There were 1,111 households out of which 36.5% had children under the age of 18 living with them, 54.2% were married couples living together, 12.2% had a female householder with no husband present, and 28.2% were non-families. 21.2% of all households were made up of individuals and 8.8% had someone living alone who was 65 years of age or older. The average household size was 2.63 and the average family size was 3.04.

In the town, the population was spread out with 26.0% under the age of 18, 6.6% from 18 to 24, 32.3% from 25 to 44, 23.4% from 45 to 64, and 11.7% who were 65 years of age or older. The median age was 37 years. For every 100 females, there were 93.0 males. For every 100 females age 18 and over, there were 93.2 males.

The median income for a household in the town was $43,125, and the median income for a family was $57,500. Males had a median income of $40,808 versus $28,616 for females. The per capita income for the town was $20,796. About 2.2% of families and 6.4% of the population were below the poverty line, including 5.1% of those under age 18 and 17.8% of those age 65 or over.

Economy[edit]

The previous industry in town was the Baltic Textile Mill, which burned down in 1999.

Ecotourism and events[edit]

Sprague is quickly becoming a destination for eco-tourism, having held their first RiverFest, a celebration of the local Shetucket River. The river and festival attract kayakers, canoe enthusiasts, tubers, and nature lovers. A companion festival, the Three Villages Festival, is held each year in October in Baltic, on the public ball field and surrounding area.

Notable people[edit]


On the National Register of Historic Places[edit]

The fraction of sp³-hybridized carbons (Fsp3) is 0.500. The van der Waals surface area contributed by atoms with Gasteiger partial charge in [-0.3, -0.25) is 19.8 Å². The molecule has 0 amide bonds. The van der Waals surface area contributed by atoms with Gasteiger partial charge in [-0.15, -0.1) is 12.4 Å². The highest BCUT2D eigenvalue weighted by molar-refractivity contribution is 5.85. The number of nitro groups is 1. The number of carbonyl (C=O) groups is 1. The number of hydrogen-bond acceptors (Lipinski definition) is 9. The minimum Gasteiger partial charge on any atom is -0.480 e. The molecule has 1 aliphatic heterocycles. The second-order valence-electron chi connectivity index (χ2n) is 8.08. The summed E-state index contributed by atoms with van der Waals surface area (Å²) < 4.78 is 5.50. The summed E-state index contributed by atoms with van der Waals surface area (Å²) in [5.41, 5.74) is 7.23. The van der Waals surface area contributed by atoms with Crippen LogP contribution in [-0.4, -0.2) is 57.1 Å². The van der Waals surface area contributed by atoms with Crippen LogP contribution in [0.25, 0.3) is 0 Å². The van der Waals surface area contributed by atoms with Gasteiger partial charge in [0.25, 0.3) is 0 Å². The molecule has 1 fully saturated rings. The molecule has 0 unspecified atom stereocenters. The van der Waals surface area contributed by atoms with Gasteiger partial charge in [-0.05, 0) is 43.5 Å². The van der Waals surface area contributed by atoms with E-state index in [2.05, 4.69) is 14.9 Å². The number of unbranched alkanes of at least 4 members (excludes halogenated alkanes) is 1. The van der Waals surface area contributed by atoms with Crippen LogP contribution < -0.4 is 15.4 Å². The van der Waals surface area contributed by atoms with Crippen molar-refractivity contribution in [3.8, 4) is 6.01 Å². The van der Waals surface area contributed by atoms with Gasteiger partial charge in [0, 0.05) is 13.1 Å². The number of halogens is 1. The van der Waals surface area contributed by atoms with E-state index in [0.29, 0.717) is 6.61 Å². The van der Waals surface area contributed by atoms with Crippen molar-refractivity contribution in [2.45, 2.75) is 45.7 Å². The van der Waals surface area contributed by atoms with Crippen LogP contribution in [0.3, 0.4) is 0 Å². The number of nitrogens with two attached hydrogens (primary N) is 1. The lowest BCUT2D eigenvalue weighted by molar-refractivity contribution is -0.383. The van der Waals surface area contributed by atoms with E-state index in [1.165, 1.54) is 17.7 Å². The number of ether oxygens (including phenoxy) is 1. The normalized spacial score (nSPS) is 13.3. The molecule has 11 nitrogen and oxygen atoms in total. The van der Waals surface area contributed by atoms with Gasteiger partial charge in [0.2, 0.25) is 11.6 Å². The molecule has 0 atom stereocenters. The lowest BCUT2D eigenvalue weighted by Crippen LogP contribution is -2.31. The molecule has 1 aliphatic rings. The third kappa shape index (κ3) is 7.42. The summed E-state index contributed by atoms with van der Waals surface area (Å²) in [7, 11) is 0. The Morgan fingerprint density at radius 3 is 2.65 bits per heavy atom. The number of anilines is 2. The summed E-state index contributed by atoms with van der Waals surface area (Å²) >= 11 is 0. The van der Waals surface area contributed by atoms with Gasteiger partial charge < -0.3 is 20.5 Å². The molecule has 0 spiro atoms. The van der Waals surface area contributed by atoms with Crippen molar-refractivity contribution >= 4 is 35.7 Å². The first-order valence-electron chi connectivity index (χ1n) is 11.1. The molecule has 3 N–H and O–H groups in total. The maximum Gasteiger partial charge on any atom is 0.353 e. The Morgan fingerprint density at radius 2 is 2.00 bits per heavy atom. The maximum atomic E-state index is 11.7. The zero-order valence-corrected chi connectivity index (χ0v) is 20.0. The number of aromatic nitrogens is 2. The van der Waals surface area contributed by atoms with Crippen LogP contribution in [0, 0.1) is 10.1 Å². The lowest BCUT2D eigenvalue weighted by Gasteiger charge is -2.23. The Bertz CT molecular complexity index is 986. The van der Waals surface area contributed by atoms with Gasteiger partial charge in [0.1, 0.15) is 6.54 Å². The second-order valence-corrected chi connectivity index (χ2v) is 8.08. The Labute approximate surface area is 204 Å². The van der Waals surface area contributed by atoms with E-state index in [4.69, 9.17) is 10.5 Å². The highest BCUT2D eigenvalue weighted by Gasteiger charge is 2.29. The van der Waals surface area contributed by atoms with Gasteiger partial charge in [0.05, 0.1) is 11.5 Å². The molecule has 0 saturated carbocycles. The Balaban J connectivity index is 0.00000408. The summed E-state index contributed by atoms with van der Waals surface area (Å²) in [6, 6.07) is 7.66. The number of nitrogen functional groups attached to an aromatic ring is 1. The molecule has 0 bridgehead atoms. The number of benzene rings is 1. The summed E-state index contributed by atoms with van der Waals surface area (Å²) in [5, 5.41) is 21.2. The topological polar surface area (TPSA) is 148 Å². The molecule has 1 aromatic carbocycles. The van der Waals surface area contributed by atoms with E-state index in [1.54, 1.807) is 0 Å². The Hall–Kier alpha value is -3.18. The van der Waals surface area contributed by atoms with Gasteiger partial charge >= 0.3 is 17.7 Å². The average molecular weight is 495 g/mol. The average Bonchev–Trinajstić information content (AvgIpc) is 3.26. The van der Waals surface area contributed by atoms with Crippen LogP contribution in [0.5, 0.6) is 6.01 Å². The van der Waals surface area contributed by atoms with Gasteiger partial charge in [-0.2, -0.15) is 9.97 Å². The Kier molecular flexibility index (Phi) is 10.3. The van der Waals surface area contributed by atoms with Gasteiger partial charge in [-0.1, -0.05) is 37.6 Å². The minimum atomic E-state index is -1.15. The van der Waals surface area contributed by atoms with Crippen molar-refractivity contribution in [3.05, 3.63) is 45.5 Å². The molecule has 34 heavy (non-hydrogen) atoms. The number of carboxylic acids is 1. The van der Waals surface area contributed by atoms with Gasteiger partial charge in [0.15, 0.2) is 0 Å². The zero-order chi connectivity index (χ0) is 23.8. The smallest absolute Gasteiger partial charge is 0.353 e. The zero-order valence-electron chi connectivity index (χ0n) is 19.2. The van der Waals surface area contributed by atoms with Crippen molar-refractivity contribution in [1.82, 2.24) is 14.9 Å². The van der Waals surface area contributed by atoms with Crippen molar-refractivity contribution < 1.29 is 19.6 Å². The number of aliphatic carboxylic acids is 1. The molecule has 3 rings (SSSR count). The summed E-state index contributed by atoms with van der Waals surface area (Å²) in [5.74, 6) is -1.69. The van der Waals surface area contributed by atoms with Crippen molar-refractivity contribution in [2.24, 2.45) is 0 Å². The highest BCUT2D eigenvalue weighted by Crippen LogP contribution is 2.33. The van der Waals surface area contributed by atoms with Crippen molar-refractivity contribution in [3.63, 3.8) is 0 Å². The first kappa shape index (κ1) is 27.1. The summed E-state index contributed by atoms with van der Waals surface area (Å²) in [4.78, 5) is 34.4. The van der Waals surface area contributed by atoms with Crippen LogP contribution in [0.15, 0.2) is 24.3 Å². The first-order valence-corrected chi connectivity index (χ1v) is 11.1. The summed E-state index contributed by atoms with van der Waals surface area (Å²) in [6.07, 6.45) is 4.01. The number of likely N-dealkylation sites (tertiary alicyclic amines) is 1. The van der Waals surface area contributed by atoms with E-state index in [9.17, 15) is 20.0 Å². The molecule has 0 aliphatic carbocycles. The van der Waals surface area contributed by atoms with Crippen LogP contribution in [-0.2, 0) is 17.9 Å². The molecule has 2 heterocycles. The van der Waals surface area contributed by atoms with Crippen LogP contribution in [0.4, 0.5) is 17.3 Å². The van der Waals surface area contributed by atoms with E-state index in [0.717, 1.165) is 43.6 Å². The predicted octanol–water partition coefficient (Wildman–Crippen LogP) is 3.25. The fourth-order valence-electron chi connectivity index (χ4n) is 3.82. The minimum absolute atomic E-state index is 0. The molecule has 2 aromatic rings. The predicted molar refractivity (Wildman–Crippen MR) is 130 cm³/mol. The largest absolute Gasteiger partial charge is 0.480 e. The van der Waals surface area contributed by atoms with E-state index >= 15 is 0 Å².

A historic district and two individual buildings in Sprague are listed on the National Register of Historic Places:

  • Ashlawn — 1 Potash Hill Road (added July 4, 1979)
  • Baltic Historic District — Roughly bounded by Fifth Avenue, River, High, Main, West Main, and the Shetucket River (added September 3, 1987)
  • William Park House — 330 Main Street (added March 7, 2007)

References[edit]

  1. ^ "Profile for Sprague, Connecticut". ePodunk. Retrieved 2010-05-11. 
  2. ^ "Profile of General Population and Housing Characteristics: 2010 Demographic Profile Data (DP-1): Sprague town, New London County, Connecticut". U.S. Census Bureau, American Factfinder. Retrieved October 29, 2012. 
  3. ^ a b c d "Map of the Baltic Estate in Sprague, Connecticut". Connecticut Historical Society Museum and Library. Connecticut Historical Society. Retrieved 6 May 2018. 
  4. ^ "Annual Estimates of the Resident Population for Incorporated Places: April 1, 2010 to July 1, 2014". Archived from the original on May 23, 2015. Retrieved June 4, 2015. 
  5. ^ "Census of Population and Housing". Census.gov. Retrieved June 4, 2015. 
  6. ^ "American FactFinder". United States Census Bureau. Retrieved 2008-01-31. 
  7. ^ Press, The Associated (24 February 2001). "Leo Connellan; Connecticut's Poet Laureate, 72". Retrieved 12 April 2018 – via NYTimes.com. 
  8. ^ "bio". cheneybooks.com. Retrieved 12 April 2018. 

External links[edit]